Line chart compares parallel efficiency to the number of compute nodes showing curves for all the executed cases NCCL ON and NCCL OFF. For small atom counts like 96, efficiency drops quickly to less than 10% at 128 nodes. For large atom counts like 576 and 768 with NCCL enabled, efficiency stays well above 60% out to 256 nodes.
Figure 8. Parallel efficiency as a function of node count (log scale)

VASP user experience

From our experience with VASP users, running VASP on GPU-accelerated infrastructure is a positive and productive experience that enables you to consider larger and more sophisticated models for your research.

In unaccelerated scenarios, you may be running models smaller than you’d like because you expect runtimes to grow to intolerable levels. Using high-performance, low-latency I/O infrastructure with GPUs, and InfiniBand with Magnum IO acceleration technologies like NCCL, makes efficient, multi-node parallel computing practical and puts larger models within reach for investigators.

HPC system administrator benefits

HPC centers, especially commercial ones, often have policies that prohibit users from running jobs at low parallel efficiency. This prevents users on short deadlines or who need high turn-over rates from using more computational resources at the expense of other users’ job wait time. More often than not, a simple rule of thumb is that 50% parallel efficiency dictates the maximum number of nodes that a user might request and hence increases the time to solution.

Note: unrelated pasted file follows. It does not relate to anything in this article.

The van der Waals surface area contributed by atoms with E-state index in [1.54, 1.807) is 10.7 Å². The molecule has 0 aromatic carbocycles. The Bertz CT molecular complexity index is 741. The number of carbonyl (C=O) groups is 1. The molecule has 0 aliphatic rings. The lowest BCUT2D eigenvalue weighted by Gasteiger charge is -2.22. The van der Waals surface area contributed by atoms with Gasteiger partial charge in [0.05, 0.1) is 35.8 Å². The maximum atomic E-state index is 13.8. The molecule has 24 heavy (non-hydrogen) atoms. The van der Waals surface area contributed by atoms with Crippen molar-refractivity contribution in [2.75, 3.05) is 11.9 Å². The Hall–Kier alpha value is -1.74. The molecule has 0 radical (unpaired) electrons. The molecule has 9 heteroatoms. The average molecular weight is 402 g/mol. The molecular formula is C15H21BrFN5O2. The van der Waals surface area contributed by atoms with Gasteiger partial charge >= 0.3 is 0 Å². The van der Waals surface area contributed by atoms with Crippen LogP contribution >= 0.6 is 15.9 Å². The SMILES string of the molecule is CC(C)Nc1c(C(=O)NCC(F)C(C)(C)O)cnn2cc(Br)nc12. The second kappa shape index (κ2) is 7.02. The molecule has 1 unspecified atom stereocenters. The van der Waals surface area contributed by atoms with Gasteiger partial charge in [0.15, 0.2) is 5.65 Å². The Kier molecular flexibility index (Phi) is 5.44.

We have shown here that, by using NCCL as part of NVIDIA Magnum IO, users of an accelerated HPC system can stay well within efficiency limits and scale their jobs significantly farther than possible when using MPI alone. This means that while keeping overall throughput at its highest across the HPC system, you can minimize runtime and maximize the number of simulations to get new and exciting science done.

HPC application developer advantages

As an application developer, you can benefit from the advantages observed here with VASP just as well. To get started: